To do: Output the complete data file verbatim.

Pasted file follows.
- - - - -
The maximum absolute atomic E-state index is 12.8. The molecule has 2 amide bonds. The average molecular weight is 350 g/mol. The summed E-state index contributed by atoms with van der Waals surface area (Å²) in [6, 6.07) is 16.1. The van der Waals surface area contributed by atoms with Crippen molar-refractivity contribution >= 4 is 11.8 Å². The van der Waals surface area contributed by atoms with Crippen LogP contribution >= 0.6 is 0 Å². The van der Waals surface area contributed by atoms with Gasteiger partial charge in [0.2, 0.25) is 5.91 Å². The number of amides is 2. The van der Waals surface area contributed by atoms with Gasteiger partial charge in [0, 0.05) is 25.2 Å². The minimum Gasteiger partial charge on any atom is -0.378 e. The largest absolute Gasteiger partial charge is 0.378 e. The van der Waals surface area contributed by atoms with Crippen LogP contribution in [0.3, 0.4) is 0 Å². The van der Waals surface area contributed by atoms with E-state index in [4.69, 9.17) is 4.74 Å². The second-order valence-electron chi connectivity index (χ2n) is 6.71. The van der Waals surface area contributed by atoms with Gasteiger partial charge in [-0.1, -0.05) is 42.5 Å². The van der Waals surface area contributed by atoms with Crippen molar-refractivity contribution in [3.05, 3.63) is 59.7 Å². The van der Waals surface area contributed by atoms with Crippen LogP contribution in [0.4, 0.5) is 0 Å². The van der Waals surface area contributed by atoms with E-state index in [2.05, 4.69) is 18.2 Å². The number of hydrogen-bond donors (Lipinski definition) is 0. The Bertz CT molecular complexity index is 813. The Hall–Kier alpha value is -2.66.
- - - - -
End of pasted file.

The maximum absolute atomic E-state index is 12.8. The molecule has 2 amide bonds. The average molecular weight is 350 g/mol. The summed E-state index contributed by atoms with van der Waals surface area (Å²) in [6, 6.07) is 16.1. The van der Waals surface area contributed by atoms with Crippen molar-refractivity contribution >= 4 is 11.8 Å². The van der Waals surface area contributed by atoms with Crippen LogP contribution >= 0.6 is 0 Å². The van der Waals surface area contributed by atoms with Gasteiger partial charge in [0.2, 0.25) is 5.91 Å². The number of amides is 2. The van der Waals surface area contributed by atoms with Gasteiger partial charge in [0, 0.05) is 25.2 Å². The minimum Gasteiger partial charge on any atom is -0.378 e. The largest absolute Gasteiger partial charge is 0.378 e. The van der Waals surface area contributed by atoms with Crippen LogP contribution in [0.3, 0.4) is 0 Å². The van der Waals surface area contributed by atoms with E-state index in [4.69, 9.17) is 4.74 Å². The second-order valence-electron chi connectivity index (χ2n) is 6.71. The van der Waals surface area contributed by atoms with Gasteiger partial charge in [-0.1, -0.05) is 42.5 Å². The van der Waals surface area contributed by atoms with Crippen molar-refractivity contribution in [3.05, 3.63) is 59.7 Å². The van der Waals surface area contributed by atoms with Crippen LogP contribution in [0.4, 0.5) is 0 Å². The van der Waals surface area contributed by atoms with E-state index in [2.05, 4.69) is 18.2 Å². The number of hydrogen-bond donors (Lipinski definition) is 0. The Bertz CT molecular complexity index is 813. The Hall–Kier alpha value is -2.66.